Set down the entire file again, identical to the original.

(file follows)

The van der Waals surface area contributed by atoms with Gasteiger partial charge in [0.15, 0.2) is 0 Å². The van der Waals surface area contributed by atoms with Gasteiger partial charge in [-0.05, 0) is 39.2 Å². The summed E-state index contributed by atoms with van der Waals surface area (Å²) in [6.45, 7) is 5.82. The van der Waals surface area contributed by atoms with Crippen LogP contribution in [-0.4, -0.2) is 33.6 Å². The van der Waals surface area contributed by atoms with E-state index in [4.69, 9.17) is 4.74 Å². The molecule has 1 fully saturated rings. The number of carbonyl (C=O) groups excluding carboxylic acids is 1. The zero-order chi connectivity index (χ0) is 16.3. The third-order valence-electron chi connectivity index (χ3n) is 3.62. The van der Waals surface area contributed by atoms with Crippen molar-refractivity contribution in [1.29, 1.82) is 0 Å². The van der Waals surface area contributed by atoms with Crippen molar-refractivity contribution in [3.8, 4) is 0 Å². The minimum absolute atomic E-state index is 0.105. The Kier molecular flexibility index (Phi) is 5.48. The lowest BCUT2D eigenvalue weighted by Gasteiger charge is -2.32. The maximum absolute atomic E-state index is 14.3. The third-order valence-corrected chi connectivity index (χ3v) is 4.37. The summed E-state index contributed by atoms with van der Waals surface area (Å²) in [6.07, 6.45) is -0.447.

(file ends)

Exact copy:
The van der Waals surface area contributed by atoms with Gasteiger partial charge in [0.15, 0.2) is 0 Å². The van der Waals surface area contributed by atoms with Gasteiger partial charge in [-0.05, 0) is 39.2 Å². The summed E-state index contributed by atoms with van der Waals surface area (Å²) in [6.45, 7) is 5.82. The van der Waals surface area contributed by atoms with Crippen LogP contribution in [-0.4, -0.2) is 33.6 Å². The van der Waals surface area contributed by atoms with E-state index in [4.69, 9.17) is 4.74 Å². The molecule has 1 fully saturated rings. The number of carbonyl (C=O) groups excluding carboxylic acids is 1. The zero-order chi connectivity index (χ0) is 16.3. The third-order valence-electron chi connectivity index (χ3n) is 3.62. The van der Waals surface area contributed by atoms with Crippen molar-refractivity contribution in [1.29, 1.82) is 0 Å². The van der Waals surface area contributed by atoms with Crippen molar-refractivity contribution in [3.8, 4) is 0 Å². The minimum absolute atomic E-state index is 0.105. The Kier molecular flexibility index (Phi) is 5.48. The lowest BCUT2D eigenvalue weighted by Gasteiger charge is -2.32. The maximum absolute atomic E-state index is 14.3. The third-order valence-corrected chi connectivity index (χ3v) is 4.37. The summed E-state index contributed by atoms with van der Waals surface area (Å²) in [6.07, 6.45) is -0.447.